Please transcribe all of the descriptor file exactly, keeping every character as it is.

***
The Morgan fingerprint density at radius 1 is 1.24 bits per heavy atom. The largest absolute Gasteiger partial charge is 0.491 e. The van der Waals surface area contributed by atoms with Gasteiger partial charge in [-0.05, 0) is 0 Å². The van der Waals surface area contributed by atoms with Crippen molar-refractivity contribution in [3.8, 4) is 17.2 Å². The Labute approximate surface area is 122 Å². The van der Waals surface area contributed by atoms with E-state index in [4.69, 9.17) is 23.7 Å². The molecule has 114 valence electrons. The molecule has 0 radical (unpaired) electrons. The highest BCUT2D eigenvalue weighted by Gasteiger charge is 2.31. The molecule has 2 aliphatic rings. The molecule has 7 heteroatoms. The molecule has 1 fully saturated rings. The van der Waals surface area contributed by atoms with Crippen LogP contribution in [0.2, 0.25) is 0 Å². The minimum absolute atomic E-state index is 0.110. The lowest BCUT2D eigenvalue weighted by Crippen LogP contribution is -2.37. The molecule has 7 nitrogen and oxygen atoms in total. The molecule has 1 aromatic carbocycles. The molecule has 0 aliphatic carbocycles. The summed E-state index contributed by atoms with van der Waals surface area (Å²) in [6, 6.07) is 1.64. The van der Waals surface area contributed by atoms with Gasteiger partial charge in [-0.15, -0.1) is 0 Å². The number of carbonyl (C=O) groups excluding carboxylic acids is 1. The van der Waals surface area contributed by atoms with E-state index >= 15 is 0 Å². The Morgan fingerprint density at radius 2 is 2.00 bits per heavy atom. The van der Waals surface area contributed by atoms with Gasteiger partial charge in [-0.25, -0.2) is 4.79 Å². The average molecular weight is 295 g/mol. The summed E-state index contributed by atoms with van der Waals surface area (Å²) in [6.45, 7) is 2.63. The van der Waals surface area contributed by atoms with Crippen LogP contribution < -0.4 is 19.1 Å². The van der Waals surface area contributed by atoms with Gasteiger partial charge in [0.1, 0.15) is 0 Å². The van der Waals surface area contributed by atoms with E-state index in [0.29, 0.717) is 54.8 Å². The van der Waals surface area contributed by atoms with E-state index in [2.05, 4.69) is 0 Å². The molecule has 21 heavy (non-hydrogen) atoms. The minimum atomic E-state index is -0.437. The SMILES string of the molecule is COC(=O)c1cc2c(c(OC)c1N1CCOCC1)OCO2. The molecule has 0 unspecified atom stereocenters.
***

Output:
The Morgan fingerprint density at radius 1 is 1.24 bits per heavy atom. The largest absolute Gasteiger partial charge is 0.491 e. The van der Waals surface area contributed by atoms with Gasteiger partial charge in [-0.05, 0) is 0 Å². The van der Waals surface area contributed by atoms with Crippen molar-refractivity contribution in [3.8, 4) is 17.2 Å². The Labute approximate surface area is 122 Å². The van der Waals surface area contributed by atoms with E-state index in [4.69, 9.17) is 23.7 Å². The molecule has 114 valence electrons. The molecule has 0 radical (unpaired) electrons. The highest BCUT2D eigenvalue weighted by Gasteiger charge is 2.31. The molecule has 2 aliphatic rings. The molecule has 7 heteroatoms. The molecule has 1 fully saturated rings. The van der Waals surface area contributed by atoms with Crippen LogP contribution in [0.2, 0.25) is 0 Å². The minimum absolute atomic E-state index is 0.110. The lowest BCUT2D eigenvalue weighted by Crippen LogP contribution is -2.37. The molecule has 7 nitrogen and oxygen atoms in total. The molecule has 1 aromatic carbocycles. The molecule has 0 aliphatic carbocycles. The summed E-state index contributed by atoms with van der Waals surface area (Å²) in [6, 6.07) is 1.64. The van der Waals surface area contributed by atoms with Gasteiger partial charge in [-0.15, -0.1) is 0 Å². The number of carbonyl (C=O) groups excluding carboxylic acids is 1. The van der Waals surface area contributed by atoms with E-state index >= 15 is 0 Å². The Morgan fingerprint density at radius 2 is 2.00 bits per heavy atom. The van der Waals surface area contributed by atoms with Gasteiger partial charge in [-0.25, -0.2) is 4.79 Å². The average molecular weight is 295 g/mol. The summed E-state index contributed by atoms with van der Waals surface area (Å²) in [6.45, 7) is 2.63. The van der Waals surface area contributed by atoms with Crippen LogP contribution < -0.4 is 19.1 Å². The van der Waals surface area contributed by atoms with Gasteiger partial charge in [0.1, 0.15) is 0 Å². The van der Waals surface area contributed by atoms with E-state index in [0.29, 0.717) is 54.8 Å². The van der Waals surface area contributed by atoms with E-state index in [2.05, 4.69) is 0 Å². The molecule has 21 heavy (non-hydrogen) atoms. The minimum atomic E-state index is -0.437. The SMILES string of the molecule is COC(=O)c1cc2c(c(OC)c1N1CCOCC1)OCO2. The molecule has 0 unspecified atom stereocenters.